Following the deadline for making a Payment Protection Insurance (PPI) Claim on 29 August 2019, Lenders can no longer accept new Claims for PPI. However, there may be exceptional circumstances that mean it is still possible for you to Claim. We have detailed the options that may be available to you, if you missed your chance to make a Claim.
Where there are “exceptional circumstances” that prevented you from making a Claim before the deadline, Lenders may still accept your Claim. They may ask you to explain the circumstances and why you think they are exceptional and they may also request evidence from youi. The Regulator has not given specific examples of the type of circumstances that may fall under this category, however it could be scenarios such as:
- You were unable to submit a Claim due to a serious illness;
- A business error has led to a late Complaint; or
- Your personal circumstances were such that you could not make a Complaint, such as experiencing a bereavement before the PPI deadlineii.
Not knowing about the PPI deadline does not count as an exceptional circumstance.
The Claims Guys cannot assist you with making a Mis-sold PPI Claim after the deadline due to exceptional circumstances.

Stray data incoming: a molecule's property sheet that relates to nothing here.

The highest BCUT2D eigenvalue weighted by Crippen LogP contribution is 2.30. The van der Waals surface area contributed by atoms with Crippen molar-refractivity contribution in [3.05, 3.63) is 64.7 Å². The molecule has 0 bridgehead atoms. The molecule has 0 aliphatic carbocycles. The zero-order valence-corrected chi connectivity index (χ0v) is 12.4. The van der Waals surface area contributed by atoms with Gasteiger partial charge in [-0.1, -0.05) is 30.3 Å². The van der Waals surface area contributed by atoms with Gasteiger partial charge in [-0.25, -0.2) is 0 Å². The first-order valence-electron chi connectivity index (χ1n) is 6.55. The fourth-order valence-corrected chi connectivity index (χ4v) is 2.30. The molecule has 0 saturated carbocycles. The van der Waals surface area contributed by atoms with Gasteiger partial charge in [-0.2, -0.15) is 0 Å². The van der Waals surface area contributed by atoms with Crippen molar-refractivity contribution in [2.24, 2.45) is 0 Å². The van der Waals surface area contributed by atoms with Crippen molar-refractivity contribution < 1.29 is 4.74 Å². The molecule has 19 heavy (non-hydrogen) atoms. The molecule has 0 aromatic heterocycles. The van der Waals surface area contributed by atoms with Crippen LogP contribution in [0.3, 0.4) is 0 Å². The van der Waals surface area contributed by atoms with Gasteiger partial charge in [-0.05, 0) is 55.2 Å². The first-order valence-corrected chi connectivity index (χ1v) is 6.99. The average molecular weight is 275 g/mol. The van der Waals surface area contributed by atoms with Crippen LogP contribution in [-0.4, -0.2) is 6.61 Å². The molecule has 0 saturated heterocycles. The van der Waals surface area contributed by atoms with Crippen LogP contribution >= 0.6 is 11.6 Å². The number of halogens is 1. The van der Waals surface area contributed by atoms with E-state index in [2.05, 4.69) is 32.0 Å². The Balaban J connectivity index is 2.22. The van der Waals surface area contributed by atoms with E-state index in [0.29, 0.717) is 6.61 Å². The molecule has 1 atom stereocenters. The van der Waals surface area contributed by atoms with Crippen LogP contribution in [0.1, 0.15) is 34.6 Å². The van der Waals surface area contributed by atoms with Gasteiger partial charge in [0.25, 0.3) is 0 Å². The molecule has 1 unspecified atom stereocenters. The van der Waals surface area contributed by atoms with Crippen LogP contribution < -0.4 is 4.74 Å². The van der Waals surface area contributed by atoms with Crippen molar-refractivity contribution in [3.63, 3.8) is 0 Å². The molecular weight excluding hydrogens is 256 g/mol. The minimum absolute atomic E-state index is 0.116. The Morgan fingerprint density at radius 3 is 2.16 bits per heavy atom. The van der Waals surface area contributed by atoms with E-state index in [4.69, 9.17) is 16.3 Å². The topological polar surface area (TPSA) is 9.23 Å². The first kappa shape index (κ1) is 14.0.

Your Lender is no longer trading
If your Lender is no longer trading, you may be able to take your Claim to the Financial Services Compensation Scheme (FSCS). The FSCS is an independent body which was set up to protect your money in the instance that a Financial Organisation goes out of business. The deadline for PPI Claims does not apply to the FSCS, this is because the deadline only applies to Lenders that are still tradingiii.
You can find out more about the FSCS here.
You have not heard back from your Lender
If you submitted your PPI Claim to your Lender(s) before the deadline on 29 August 2019, the response to your Claim may be delayed. The Regulator has reported that final responses may be delayed until summer 2020iv.
You have previously had a successful PPI Claim
On 5 April 2016, the personal savings allowance was rolled out which enables basic-rate tax payers to earn up to £1,000 tax-free interest on their savings (or £500 for higher rate tax payers)v. If you received redress for a PPI Claim on or after 6 April 2016, you may be due a tax rebate. This is because Lenders typically deducted income tax from the compensatory interest element of your PPI offer. You can apply for a tax-rebate online or by post, through filling in an “R40” form available here.
A Plevin PPI Claim is based on a different area of law, meaning that the PPI deadline does not apply to these Claims. A Plevin PPI Claim does not consider whether the PPI policy was suitable, instead it looks at whether your Lender failed to disclose high-level commission payments they earned from your PPI premiums, which created an unfair relationship. If this is the case, you may be entitled to Compensation. You can read more about Plevin PPI here.